Author: Jeannie Baker
Illustrator: Jeannie Baker
Publisher: Walker Books
ISBN: 9780763648480 (US)
Themes: Story, Life, Family, People from different countries, Life in Australia, Life in Morocco, Connection, difference, humanity, culture
“This innovative picture book is comprised of two parts
designed to be read simultaneously – one from the
left, the other from the right. Page by page, we
experience a day in the lives of two boys and their
families – one from inner city Sydney, Australia and the
other from a small, remote village in Morocco, North Africa.
These worlds couldn’t be further apart, yet with the
showing of the parallel lives of the two families, we
see a simple truth. We see that in the context of
strikingly different lifestyles, remotely different
countries, landscapes, differences of clothing and all.
The families are essentially the same. They care for
each other, they need to belong, to be loved by their
loved ones and be a part of their community.
The simple truth is that even with all these differences
we are all the same. We are the mirror of each other.”
There are few books that you can call an “experience.” It’s hard to design something that is hard to define except through groans of appreciation and sighs of awe and wonder. This is something that Jeannie Baker seems to be able to do over and over again, her work a tightrope walk between the realms of art, fantasy and children’s literature, to call her work “merely” a picture book is to completely and utterly understate the importance and beauty of her work.
And you’d know this if you ever put your hands on any of her books.
And I think you’d pee your pants if that book you put your hands on was Mirror.
That’s how stunningly beautiful it is.
I’m actually wondering if it’d destroy the concept if i were to frame the book with pages side by side around the house…
Mirror opens up and the first thing you notice is that it’s actually two stories printed side by side, one on the left and the other on the right of the book, both opening from the centre.
The stories mirror one another, one is the story of a young boy and his family as he lives and goes through their day in Sydney, Australia, the other follows the day in the life of a young boy in Morocco, as you read the story and explore the illustrations you are able to explore each boys stories and wonder in awe at the world that each boy lives in.
Readers will be able to see similarities in the stories to their own lives and daily rituals while seeing in both (admittedly probably more in the story in Morocco) rituals, sights and activities that are very different to the days, towns, families and community that they are used to. the boys lives, told parallel to one another show each family preparing for the day ahead, each family heading off to work, to school, whether that involves eating breakfast at a table or milking a cow and collecting eggs.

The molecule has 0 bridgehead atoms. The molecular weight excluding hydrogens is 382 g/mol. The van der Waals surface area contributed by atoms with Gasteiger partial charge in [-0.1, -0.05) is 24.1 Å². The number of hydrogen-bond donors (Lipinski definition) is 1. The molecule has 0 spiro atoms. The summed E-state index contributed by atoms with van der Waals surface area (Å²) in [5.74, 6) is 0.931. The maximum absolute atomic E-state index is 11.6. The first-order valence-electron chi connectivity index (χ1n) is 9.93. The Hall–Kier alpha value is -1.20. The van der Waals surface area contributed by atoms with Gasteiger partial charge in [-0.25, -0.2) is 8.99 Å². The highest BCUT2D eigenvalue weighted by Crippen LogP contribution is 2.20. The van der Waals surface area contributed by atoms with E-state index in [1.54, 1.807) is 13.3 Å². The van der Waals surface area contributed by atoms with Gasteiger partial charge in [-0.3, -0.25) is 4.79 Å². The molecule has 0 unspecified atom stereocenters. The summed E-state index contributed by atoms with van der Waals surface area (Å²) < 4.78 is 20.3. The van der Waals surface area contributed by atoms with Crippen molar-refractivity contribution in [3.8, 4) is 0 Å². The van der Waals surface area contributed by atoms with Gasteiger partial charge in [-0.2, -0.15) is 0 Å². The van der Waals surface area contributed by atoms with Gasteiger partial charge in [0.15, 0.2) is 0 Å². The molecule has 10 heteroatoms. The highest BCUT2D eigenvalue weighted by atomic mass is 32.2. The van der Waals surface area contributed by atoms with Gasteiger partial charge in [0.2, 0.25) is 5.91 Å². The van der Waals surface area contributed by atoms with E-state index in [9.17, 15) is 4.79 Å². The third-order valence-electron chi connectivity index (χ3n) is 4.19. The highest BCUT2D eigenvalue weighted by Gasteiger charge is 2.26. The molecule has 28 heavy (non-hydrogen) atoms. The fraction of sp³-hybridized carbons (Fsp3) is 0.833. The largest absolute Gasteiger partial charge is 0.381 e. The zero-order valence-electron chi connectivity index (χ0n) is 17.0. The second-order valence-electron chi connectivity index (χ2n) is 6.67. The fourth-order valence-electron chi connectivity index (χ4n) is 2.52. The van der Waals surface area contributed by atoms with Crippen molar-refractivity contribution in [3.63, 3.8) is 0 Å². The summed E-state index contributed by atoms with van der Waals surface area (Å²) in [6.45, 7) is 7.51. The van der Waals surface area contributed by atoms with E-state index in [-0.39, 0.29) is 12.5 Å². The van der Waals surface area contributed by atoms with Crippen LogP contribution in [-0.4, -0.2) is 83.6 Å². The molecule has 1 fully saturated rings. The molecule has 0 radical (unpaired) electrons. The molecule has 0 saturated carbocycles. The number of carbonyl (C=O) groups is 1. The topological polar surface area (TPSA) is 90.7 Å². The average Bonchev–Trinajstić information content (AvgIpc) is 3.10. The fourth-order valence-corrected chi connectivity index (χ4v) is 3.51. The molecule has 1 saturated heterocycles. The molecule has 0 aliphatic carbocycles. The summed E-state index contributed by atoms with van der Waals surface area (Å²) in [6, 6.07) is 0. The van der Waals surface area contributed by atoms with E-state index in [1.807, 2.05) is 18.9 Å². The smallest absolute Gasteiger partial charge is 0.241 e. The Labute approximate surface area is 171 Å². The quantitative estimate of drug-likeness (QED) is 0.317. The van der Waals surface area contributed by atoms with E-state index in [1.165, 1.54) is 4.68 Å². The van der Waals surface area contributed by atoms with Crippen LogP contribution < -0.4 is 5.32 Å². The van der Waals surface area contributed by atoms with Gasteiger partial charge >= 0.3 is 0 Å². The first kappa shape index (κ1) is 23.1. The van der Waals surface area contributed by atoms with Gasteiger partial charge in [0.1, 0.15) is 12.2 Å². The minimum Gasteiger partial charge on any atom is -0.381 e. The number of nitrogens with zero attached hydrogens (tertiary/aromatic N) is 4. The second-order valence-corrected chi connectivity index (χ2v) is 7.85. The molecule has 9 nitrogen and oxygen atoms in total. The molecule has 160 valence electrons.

The visual nature of this book is so overwhelming and effective that it’s told without words, after all they’re not really needed, each page turn invites you into a different place and time, meeting new people and seeing new things, when reading this to a young child I’d be surprised if each page doesn’t take you over five minutes to explore thoroughly, and I’d also be surprised that you don’t notice new things each time you re-visit the stories.
There’s a couple of times where the stories cross over, in particular you notice that the Moroccan father travels to town to sell a beautifully woven carpet rug, and that during the day the father and son in Sydney buy the very same rug to take home for their home. This particular tool and interaction works really well to speak to the way that we’re all connected to one another somehow, and it encourages me to ask how many people buy rugs from shops that can track back their products to a certain locality, how many of the things that we buy, that are a part of our lives can be tracked back to someone else’s story, or do we mostly buy mass produced items? If the answer is the latter then this book may actually encourage you to do more exploration into the things that you buy, do you know where things come from, who’s stories we are all individually connected to, and how much better things may be if we could track everything back to a person and their family rather than a mass corporation or sweatshop?
This book is anything but simple, it’s astonishingly beautiful, awe inspiring, moving, bright, different, new, inspired…
The only picture book that I think I can place next to it as a timeless and stunning example of the possibilities of children’s literature and picture books is “My Place” by Nadia Wheatley and Donna Rawlins.
I’ll be heading to the Melbourne exhibit of Mirror at the Melbourne Museum from the 5th of November 2010 through to the 13th of February 2011
You can see the exhibition over 2011 and 2012 across Australia, see Jeannies website for details.